Nice blog post! I wonder to what extent regional differences (and perhaps the age of the speaker/audience) play a part in the debate over sci-fi? I confess I’ve always used the term. And, I am amused by the new pronunciation. If I write poorly, will you then accuse me of skiffing? :)

    I grew up next door to Clarion, and in college I worked at Curious (a comic-and-book-store with a heavy sff bias and Clarion students on staff); we all used the term then. So the “outsider alert” perplexes me a tad. (Politics, in science fiction fandom? )


  4. steve davidson

    Specifically in regards to “sci fi” (which term I personally use as a negative) and its on-going evolution:

    I have two Google news alerts, one for “science fiction” and one for “sci fi” that I’ve had going for almost two years now and, at least by Google’s measure, the two are becoming more and more distinct. The first most often is used to refer to literary SF (and “good” SF), while the second increasingly refers strictly to media SF – television, movies, comics, mass-appeal media events &etc.

    It seems to me that this evolution is leading to the following three definitions:
    Science Fiction – “real” SF on paper (and secondarily, always “good”/well-perceived science fiction)
    Sci Fi – media SF, SF for the masses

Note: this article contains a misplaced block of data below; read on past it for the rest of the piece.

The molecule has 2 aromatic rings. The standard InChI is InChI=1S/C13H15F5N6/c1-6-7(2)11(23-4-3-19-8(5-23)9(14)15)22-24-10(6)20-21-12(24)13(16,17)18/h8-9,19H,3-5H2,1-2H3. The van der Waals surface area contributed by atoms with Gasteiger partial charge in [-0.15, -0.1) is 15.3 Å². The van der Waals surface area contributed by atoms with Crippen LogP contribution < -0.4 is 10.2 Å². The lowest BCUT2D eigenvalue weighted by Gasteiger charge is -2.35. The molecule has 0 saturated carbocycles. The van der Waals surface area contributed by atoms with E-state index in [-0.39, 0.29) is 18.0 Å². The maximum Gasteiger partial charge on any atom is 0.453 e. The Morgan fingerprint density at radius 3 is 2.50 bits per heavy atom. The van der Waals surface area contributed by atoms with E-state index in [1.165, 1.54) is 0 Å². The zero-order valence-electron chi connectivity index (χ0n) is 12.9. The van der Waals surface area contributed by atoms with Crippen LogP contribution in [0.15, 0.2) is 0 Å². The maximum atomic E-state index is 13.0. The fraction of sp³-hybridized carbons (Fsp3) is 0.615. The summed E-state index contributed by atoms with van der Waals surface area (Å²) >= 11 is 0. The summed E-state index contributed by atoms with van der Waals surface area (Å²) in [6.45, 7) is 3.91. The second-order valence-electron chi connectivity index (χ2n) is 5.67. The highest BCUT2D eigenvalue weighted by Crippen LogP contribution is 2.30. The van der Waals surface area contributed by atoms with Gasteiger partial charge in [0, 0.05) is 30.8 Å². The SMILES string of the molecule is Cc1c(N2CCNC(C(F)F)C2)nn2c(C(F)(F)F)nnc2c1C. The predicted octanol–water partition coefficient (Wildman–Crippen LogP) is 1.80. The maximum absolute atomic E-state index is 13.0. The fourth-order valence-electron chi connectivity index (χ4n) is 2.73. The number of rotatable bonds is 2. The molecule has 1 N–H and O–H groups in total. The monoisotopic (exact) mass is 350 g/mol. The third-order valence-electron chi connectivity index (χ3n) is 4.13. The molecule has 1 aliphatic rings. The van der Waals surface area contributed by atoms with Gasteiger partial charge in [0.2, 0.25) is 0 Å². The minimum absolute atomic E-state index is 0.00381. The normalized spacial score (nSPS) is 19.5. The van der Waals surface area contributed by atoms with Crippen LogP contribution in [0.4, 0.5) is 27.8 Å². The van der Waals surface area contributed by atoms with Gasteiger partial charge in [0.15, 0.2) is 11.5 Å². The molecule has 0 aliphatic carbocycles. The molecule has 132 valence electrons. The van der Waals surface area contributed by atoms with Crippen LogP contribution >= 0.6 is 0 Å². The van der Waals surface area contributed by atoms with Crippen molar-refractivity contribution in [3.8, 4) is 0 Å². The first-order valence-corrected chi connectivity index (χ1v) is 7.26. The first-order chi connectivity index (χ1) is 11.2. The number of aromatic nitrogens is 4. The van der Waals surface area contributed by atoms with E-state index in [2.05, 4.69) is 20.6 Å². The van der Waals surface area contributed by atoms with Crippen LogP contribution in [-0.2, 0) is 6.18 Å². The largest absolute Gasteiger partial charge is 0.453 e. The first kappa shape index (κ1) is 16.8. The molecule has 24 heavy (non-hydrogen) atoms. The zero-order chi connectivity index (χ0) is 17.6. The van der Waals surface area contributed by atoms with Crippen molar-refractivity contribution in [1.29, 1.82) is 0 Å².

Skiffy – bad SF of any type

  5. Lauren

    That’s a good point, Steve. I feel like I’ve seen that happening too. I can’t remember the last time I actually heard the full “science fiction” when someone was talking about a book.

  6. […] of how different social groups use language to cement their in-group status, then have a look here for expressions used by fans of science fiction and […]

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  8. Charles Wells

    One word that was common in sf fandom in the 1950’s when I was active was “gafia” — “get away from it all”, complete with verb gafiate. It seems to seep out of fandom and be used by other young people we know. It was a useful word because it didn’t imply taking a vacation or any other formal arrangement — just bumming out, as another subculture would have it.

  9. ruthiechan

    This was a neat article to read. Have you ever seen the Fan Speak definitions compiled together by Jon D. Swartz? You can see it here: http://www.fandominion.com/fan-speak